Technical issues caused delays on Saturday and eventually robbed spectators in Cape Canaveral, Florida — and around the country — of something Americans haven't seen in more than 50 years: a launch to kick off a NASA program to send humans to the moon. A similar situation unfolded during the first launch attempt on Monday, Aug. 29.
The space agency's attempt for a rescheduled launch of the crewless Orion capsule on Saturday afternoon was first halted at about 9 a.m. ET as engineers began attempting to fix a hydrogen fuel leak in the engine section at the rocket's bottom.
When the launch team could not successfully stop the leak, NASA officials scrubbed the Saturday liftoff at about 11:20 a.m. EDT.
The NASA rocket had been set to launch the Artemis I mission on Monday from Florida's Kennedy Space Center, the same launch site that saw the Apollo missions send humans to the moon in the 1960s and 1970s.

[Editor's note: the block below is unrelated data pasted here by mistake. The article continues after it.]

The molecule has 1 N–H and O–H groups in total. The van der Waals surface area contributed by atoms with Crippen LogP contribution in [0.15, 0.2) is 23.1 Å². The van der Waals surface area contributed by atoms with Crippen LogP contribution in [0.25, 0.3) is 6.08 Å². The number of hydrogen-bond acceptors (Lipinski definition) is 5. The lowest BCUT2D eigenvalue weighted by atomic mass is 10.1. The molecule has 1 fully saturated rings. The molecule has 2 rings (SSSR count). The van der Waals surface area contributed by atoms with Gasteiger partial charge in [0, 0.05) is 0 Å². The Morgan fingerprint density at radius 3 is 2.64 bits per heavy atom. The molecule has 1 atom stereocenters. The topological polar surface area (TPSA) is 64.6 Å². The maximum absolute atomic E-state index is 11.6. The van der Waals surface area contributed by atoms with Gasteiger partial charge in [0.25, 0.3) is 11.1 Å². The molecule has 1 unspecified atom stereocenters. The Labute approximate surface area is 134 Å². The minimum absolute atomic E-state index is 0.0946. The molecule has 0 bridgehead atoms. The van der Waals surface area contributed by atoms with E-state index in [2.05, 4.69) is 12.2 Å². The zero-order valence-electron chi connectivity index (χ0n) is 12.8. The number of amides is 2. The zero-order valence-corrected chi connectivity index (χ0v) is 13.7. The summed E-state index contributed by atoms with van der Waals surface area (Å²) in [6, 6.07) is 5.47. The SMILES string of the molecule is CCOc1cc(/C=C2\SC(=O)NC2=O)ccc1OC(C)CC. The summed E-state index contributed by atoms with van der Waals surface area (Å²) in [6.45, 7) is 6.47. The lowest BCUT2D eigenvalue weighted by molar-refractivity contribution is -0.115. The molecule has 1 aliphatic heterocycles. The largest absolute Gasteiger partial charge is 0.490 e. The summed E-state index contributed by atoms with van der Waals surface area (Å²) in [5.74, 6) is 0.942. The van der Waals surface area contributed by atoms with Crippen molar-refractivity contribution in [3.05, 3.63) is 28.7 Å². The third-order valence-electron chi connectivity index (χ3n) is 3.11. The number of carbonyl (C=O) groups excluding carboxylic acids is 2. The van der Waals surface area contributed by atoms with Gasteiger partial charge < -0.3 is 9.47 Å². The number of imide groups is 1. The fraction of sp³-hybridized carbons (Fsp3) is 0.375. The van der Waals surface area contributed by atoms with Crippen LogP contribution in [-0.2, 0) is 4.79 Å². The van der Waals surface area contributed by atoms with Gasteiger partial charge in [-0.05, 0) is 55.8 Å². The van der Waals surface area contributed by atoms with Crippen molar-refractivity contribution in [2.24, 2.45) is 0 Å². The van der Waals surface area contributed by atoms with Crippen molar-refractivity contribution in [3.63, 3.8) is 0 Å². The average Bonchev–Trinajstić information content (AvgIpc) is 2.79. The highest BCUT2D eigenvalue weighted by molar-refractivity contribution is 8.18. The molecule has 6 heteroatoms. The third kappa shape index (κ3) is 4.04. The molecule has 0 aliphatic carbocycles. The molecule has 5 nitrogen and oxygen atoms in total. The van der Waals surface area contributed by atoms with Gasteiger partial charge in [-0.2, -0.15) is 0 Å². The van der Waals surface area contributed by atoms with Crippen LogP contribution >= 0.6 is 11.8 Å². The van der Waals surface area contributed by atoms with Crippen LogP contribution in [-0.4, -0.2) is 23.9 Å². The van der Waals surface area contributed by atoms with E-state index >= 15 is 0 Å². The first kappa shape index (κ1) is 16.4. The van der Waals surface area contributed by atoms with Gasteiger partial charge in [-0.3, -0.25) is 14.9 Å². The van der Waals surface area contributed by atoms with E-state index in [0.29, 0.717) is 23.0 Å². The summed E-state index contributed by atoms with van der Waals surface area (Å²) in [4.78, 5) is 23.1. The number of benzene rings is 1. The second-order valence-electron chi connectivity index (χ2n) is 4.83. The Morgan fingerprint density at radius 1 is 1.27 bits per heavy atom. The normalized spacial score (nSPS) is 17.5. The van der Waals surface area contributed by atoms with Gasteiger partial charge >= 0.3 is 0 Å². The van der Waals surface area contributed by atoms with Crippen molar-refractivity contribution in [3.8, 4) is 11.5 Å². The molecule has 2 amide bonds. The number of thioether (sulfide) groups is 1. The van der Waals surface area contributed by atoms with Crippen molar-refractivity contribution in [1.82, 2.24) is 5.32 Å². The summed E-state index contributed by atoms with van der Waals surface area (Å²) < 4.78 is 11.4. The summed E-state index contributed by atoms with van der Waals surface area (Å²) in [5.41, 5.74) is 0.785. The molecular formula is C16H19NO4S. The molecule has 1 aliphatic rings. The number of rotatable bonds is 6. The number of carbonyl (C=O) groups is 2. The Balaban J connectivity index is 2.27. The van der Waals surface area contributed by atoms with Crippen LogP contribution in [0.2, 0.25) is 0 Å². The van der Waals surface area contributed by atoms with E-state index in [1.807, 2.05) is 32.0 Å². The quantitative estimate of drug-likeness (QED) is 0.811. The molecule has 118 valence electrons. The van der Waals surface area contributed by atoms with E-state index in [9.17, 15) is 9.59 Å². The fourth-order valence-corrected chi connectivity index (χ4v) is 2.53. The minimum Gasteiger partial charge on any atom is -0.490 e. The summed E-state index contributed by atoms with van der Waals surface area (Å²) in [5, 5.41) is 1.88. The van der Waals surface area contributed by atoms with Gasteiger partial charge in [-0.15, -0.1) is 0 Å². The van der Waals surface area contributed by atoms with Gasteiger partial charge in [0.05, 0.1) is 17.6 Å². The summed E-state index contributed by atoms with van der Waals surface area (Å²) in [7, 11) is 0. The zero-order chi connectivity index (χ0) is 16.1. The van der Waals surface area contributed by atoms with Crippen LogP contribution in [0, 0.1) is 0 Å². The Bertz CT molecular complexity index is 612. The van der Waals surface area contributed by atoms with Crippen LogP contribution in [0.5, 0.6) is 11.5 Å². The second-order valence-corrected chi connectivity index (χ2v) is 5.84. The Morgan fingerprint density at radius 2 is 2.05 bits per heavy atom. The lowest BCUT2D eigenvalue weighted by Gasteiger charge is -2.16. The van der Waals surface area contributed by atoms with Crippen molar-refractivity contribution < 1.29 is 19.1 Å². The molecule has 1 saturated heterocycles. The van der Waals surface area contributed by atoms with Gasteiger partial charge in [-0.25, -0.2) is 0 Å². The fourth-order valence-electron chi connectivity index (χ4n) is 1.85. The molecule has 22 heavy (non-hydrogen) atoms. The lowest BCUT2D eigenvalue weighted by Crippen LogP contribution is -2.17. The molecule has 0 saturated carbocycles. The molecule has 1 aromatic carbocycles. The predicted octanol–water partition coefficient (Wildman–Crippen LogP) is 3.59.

Artemis I is the first in a series of missions over the coming years with the goal of putting astronauts on the moon again and lay a foundation for sending humans to Mars, NASA has said.
Launch director Charlie Blackwell-Thompson and the launch team were faced with another hydrogen fuel leak. Monday's attempt was also cancelled due to escaping hydrogen, but Saturday's came on another part of the 322-foot rocket, the most powerful ever built by NASA.
Artemis Mission Manager Michael Serafin said the leak earlier this week "was a manageable leak. This was not a manageable leak.”